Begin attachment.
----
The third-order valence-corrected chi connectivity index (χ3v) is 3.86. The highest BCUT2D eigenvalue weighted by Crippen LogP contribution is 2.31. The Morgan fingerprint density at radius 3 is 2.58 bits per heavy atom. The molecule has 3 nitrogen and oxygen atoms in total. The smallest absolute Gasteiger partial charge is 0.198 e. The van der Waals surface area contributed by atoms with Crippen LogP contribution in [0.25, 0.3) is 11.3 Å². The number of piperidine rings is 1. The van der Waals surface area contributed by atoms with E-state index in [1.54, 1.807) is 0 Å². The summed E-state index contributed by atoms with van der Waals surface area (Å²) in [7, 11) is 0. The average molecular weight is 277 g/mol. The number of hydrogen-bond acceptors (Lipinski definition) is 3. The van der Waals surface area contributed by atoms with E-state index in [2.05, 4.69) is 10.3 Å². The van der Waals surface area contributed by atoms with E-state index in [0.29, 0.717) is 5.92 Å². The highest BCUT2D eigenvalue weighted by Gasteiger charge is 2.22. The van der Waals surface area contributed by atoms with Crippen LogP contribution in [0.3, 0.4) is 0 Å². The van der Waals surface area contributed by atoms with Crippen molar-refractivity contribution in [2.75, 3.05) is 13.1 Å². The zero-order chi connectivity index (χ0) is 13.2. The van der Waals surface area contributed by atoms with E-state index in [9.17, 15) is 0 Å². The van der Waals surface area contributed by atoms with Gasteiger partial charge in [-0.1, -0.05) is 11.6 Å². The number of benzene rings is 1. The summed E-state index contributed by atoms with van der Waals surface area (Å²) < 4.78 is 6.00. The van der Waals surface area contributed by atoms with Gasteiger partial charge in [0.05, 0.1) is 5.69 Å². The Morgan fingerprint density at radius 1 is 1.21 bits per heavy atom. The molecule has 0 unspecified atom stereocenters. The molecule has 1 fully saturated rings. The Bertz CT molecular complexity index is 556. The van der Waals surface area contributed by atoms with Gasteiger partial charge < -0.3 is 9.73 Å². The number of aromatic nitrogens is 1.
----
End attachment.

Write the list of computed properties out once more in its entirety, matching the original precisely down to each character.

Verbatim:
The third-order valence-corrected chi connectivity index (χ3v) is 3.86. The highest BCUT2D eigenvalue weighted by Crippen LogP contribution is 2.31. The Morgan fingerprint density at radius 3 is 2.58 bits per heavy atom. The molecule has 3 nitrogen and oxygen atoms in total. The smallest absolute Gasteiger partial charge is 0.198 e. The van der Waals surface area contributed by atoms with Crippen LogP contribution in [0.25, 0.3) is 11.3 Å². The number of piperidine rings is 1. The van der Waals surface area contributed by atoms with E-state index in [1.54, 1.807) is 0 Å². The summed E-state index contributed by atoms with van der Waals surface area (Å²) in [7, 11) is 0. The average molecular weight is 277 g/mol. The number of hydrogen-bond acceptors (Lipinski definition) is 3. The van der Waals surface area contributed by atoms with E-state index in [2.05, 4.69) is 10.3 Å². The van der Waals surface area contributed by atoms with E-state index in [0.29, 0.717) is 5.92 Å². The highest BCUT2D eigenvalue weighted by Gasteiger charge is 2.22. The van der Waals surface area contributed by atoms with Crippen LogP contribution in [0.3, 0.4) is 0 Å². The van der Waals surface area contributed by atoms with Crippen molar-refractivity contribution in [2.75, 3.05) is 13.1 Å². The zero-order chi connectivity index (χ0) is 13.2. The van der Waals surface area contributed by atoms with E-state index in [9.17, 15) is 0 Å². The van der Waals surface area contributed by atoms with Gasteiger partial charge in [-0.1, -0.05) is 11.6 Å². The number of benzene rings is 1. The summed E-state index contributed by atoms with van der Waals surface area (Å²) < 4.78 is 6.00. The van der Waals surface area contributed by atoms with Gasteiger partial charge in [0.05, 0.1) is 5.69 Å². The Morgan fingerprint density at radius 1 is 1.21 bits per heavy atom. The molecule has 0 unspecified atom stereocenters. The molecule has 1 fully saturated rings. The Bertz CT molecular complexity index is 556. The van der Waals surface area contributed by atoms with Gasteiger partial charge < -0.3 is 9.73 Å². The number of aromatic nitrogens is 1.